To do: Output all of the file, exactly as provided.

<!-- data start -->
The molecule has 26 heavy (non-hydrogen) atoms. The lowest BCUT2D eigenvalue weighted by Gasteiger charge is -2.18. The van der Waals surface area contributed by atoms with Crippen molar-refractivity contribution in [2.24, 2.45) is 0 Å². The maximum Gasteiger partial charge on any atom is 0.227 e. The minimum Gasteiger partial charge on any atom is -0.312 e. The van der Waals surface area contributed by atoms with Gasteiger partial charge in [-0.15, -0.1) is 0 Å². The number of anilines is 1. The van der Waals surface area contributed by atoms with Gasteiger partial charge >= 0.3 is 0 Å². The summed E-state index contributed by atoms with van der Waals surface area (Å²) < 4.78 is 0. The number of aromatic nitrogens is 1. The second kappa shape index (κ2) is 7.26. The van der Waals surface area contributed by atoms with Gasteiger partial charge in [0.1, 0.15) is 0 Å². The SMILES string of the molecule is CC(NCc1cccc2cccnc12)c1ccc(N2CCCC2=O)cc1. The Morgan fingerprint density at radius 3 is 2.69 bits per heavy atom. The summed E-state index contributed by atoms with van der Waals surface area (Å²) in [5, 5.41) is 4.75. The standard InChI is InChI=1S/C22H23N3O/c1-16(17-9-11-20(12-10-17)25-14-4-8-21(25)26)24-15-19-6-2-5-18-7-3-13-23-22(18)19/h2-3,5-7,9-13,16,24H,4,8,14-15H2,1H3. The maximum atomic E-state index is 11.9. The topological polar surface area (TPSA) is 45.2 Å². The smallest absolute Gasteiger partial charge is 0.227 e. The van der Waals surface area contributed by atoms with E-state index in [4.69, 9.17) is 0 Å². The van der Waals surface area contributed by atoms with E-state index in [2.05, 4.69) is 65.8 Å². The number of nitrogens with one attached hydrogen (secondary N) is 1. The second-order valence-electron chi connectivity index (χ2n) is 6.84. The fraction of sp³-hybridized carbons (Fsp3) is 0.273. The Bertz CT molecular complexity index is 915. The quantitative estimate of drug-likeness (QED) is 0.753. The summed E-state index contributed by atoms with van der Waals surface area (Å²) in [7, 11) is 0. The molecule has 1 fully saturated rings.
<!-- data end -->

The molecule has 26 heavy (non-hydrogen) atoms. The lowest BCUT2D eigenvalue weighted by Gasteiger charge is -2.18. The van der Waals surface area contributed by atoms with Crippen molar-refractivity contribution in [2.24, 2.45) is 0 Å². The maximum Gasteiger partial charge on any atom is 0.227 e. The minimum Gasteiger partial charge on any atom is -0.312 e. The van der Waals surface area contributed by atoms with Gasteiger partial charge in [-0.15, -0.1) is 0 Å². The number of anilines is 1. The van der Waals surface area contributed by atoms with Gasteiger partial charge >= 0.3 is 0 Å². The summed E-state index contributed by atoms with van der Waals surface area (Å²) < 4.78 is 0. The number of aromatic nitrogens is 1. The second kappa shape index (κ2) is 7.26. The van der Waals surface area contributed by atoms with Gasteiger partial charge in [0.1, 0.15) is 0 Å². The SMILES string of the molecule is CC(NCc1cccc2cccnc12)c1ccc(N2CCCC2=O)cc1. The Morgan fingerprint density at radius 3 is 2.69 bits per heavy atom. The summed E-state index contributed by atoms with van der Waals surface area (Å²) in [5, 5.41) is 4.75. The standard InChI is InChI=1S/C22H23N3O/c1-16(17-9-11-20(12-10-17)25-14-4-8-21(25)26)24-15-19-6-2-5-18-7-3-13-23-22(18)19/h2-3,5-7,9-13,16,24H,4,8,14-15H2,1H3. The maximum atomic E-state index is 11.9. The topological polar surface area (TPSA) is 45.2 Å². The smallest absolute Gasteiger partial charge is 0.227 e. The van der Waals surface area contributed by atoms with E-state index in [4.69, 9.17) is 0 Å². The van der Waals surface area contributed by atoms with E-state index in [2.05, 4.69) is 65.8 Å². The number of nitrogens with one attached hydrogen (secondary N) is 1. The second-order valence-electron chi connectivity index (χ2n) is 6.84. The fraction of sp³-hybridized carbons (Fsp3) is 0.273. The Bertz CT molecular complexity index is 915. The quantitative estimate of drug-likeness (QED) is 0.753. The summed E-state index contributed by atoms with van der Waals surface area (Å²) in [7, 11) is 0. The molecule has 1 fully saturated rings.